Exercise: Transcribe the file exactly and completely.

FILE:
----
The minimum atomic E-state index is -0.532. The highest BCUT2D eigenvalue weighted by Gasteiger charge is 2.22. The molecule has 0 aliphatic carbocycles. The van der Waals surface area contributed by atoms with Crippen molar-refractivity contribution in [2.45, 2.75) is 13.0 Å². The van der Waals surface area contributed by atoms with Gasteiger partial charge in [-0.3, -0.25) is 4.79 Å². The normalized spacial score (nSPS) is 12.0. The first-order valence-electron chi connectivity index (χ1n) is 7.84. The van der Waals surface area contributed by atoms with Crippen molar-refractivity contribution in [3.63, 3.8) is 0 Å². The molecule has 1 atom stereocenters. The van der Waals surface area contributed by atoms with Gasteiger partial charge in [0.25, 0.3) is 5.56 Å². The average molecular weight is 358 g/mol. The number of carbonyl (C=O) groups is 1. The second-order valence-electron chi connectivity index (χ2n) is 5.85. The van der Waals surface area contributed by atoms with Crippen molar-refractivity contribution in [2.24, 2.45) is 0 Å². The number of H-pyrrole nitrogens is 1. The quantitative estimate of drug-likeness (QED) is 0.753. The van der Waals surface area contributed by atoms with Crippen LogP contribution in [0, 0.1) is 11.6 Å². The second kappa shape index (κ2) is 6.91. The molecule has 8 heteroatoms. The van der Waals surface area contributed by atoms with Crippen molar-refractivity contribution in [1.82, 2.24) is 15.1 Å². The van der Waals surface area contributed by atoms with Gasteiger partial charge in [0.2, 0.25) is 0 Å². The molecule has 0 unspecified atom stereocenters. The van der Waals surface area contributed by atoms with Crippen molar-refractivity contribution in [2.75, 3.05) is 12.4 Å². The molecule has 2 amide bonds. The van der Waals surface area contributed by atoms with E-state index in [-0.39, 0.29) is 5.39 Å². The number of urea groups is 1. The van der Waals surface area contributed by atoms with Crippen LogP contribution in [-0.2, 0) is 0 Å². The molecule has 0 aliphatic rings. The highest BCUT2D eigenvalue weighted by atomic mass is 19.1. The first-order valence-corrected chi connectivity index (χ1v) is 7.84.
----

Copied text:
The minimum atomic E-state index is -0.532. The highest BCUT2D eigenvalue weighted by Gasteiger charge is 2.22. The molecule has 0 aliphatic carbocycles. The van der Waals surface area contributed by atoms with Crippen molar-refractivity contribution in [2.45, 2.75) is 13.0 Å². The van der Waals surface area contributed by atoms with Gasteiger partial charge in [-0.3, -0.25) is 4.79 Å². The normalized spacial score (nSPS) is 12.0. The first-order valence-electron chi connectivity index (χ1n) is 7.84. The van der Waals surface area contributed by atoms with Crippen molar-refractivity contribution in [3.63, 3.8) is 0 Å². The molecule has 1 atom stereocenters. The van der Waals surface area contributed by atoms with Gasteiger partial charge in [0.25, 0.3) is 5.56 Å². The average molecular weight is 358 g/mol. The number of carbonyl (C=O) groups is 1. The second-order valence-electron chi connectivity index (χ2n) is 5.85. The van der Waals surface area contributed by atoms with Crippen molar-refractivity contribution in [2.24, 2.45) is 0 Å². The number of H-pyrrole nitrogens is 1. The quantitative estimate of drug-likeness (QED) is 0.753. The van der Waals surface area contributed by atoms with Crippen LogP contribution in [0, 0.1) is 11.6 Å². The second kappa shape index (κ2) is 6.91. The molecule has 8 heteroatoms. The van der Waals surface area contributed by atoms with Crippen molar-refractivity contribution in [1.82, 2.24) is 15.1 Å². The van der Waals surface area contributed by atoms with Gasteiger partial charge in [0.2, 0.25) is 0 Å². The molecule has 0 unspecified atom stereocenters. The van der Waals surface area contributed by atoms with Crippen molar-refractivity contribution in [2.75, 3.05) is 12.4 Å². The molecule has 2 amide bonds. The van der Waals surface area contributed by atoms with E-state index in [-0.39, 0.29) is 5.39 Å². The number of urea groups is 1. The van der Waals surface area contributed by atoms with Crippen LogP contribution in [-0.2, 0) is 0 Å². The molecule has 0 aliphatic rings. The highest BCUT2D eigenvalue weighted by atomic mass is 19.1. The first-order valence-corrected chi connectivity index (χ1v) is 7.84.